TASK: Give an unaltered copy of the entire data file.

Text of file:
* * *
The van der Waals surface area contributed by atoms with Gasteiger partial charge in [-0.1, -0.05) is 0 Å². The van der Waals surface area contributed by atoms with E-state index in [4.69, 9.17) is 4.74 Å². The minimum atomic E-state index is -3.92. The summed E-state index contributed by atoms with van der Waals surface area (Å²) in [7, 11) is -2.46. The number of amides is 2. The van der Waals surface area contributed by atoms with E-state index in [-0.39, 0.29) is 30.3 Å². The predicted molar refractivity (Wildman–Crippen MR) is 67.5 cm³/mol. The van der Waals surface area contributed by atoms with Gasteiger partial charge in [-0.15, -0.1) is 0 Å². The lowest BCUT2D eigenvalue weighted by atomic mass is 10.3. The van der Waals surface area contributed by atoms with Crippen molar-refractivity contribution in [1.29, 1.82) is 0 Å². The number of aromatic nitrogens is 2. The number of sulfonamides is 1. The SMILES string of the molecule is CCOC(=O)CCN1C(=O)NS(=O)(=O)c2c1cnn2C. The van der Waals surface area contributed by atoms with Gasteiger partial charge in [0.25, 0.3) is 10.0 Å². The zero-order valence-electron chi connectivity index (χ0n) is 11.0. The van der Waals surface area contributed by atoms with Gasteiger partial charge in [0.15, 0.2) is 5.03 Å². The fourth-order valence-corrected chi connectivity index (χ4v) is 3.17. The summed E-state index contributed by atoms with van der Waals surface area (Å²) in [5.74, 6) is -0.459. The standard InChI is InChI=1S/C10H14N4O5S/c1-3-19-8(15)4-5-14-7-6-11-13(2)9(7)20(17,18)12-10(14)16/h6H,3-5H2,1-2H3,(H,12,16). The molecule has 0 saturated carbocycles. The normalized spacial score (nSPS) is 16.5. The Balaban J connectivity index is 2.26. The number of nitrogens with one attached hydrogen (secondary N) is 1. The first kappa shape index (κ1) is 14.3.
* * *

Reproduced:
The van der Waals surface area contributed by atoms with Gasteiger partial charge in [-0.1, -0.05) is 0 Å². The van der Waals surface area contributed by atoms with E-state index in [4.69, 9.17) is 4.74 Å². The minimum atomic E-state index is -3.92. The summed E-state index contributed by atoms with van der Waals surface area (Å²) in [7, 11) is -2.46. The number of amides is 2. The van der Waals surface area contributed by atoms with E-state index in [-0.39, 0.29) is 30.3 Å². The predicted molar refractivity (Wildman–Crippen MR) is 67.5 cm³/mol. The van der Waals surface area contributed by atoms with Gasteiger partial charge in [-0.15, -0.1) is 0 Å². The lowest BCUT2D eigenvalue weighted by atomic mass is 10.3. The van der Waals surface area contributed by atoms with Crippen molar-refractivity contribution in [1.29, 1.82) is 0 Å². The number of aromatic nitrogens is 2. The number of sulfonamides is 1. The SMILES string of the molecule is CCOC(=O)CCN1C(=O)NS(=O)(=O)c2c1cnn2C. The van der Waals surface area contributed by atoms with Gasteiger partial charge in [0.25, 0.3) is 10.0 Å². The zero-order valence-electron chi connectivity index (χ0n) is 11.0. The van der Waals surface area contributed by atoms with Gasteiger partial charge in [0.15, 0.2) is 5.03 Å². The fourth-order valence-corrected chi connectivity index (χ4v) is 3.17. The summed E-state index contributed by atoms with van der Waals surface area (Å²) in [5.74, 6) is -0.459. The standard InChI is InChI=1S/C10H14N4O5S/c1-3-19-8(15)4-5-14-7-6-11-13(2)9(7)20(17,18)12-10(14)16/h6H,3-5H2,1-2H3,(H,12,16). The molecule has 0 saturated carbocycles. The normalized spacial score (nSPS) is 16.5. The Balaban J connectivity index is 2.26. The number of nitrogens with one attached hydrogen (secondary N) is 1. The first kappa shape index (κ1) is 14.3.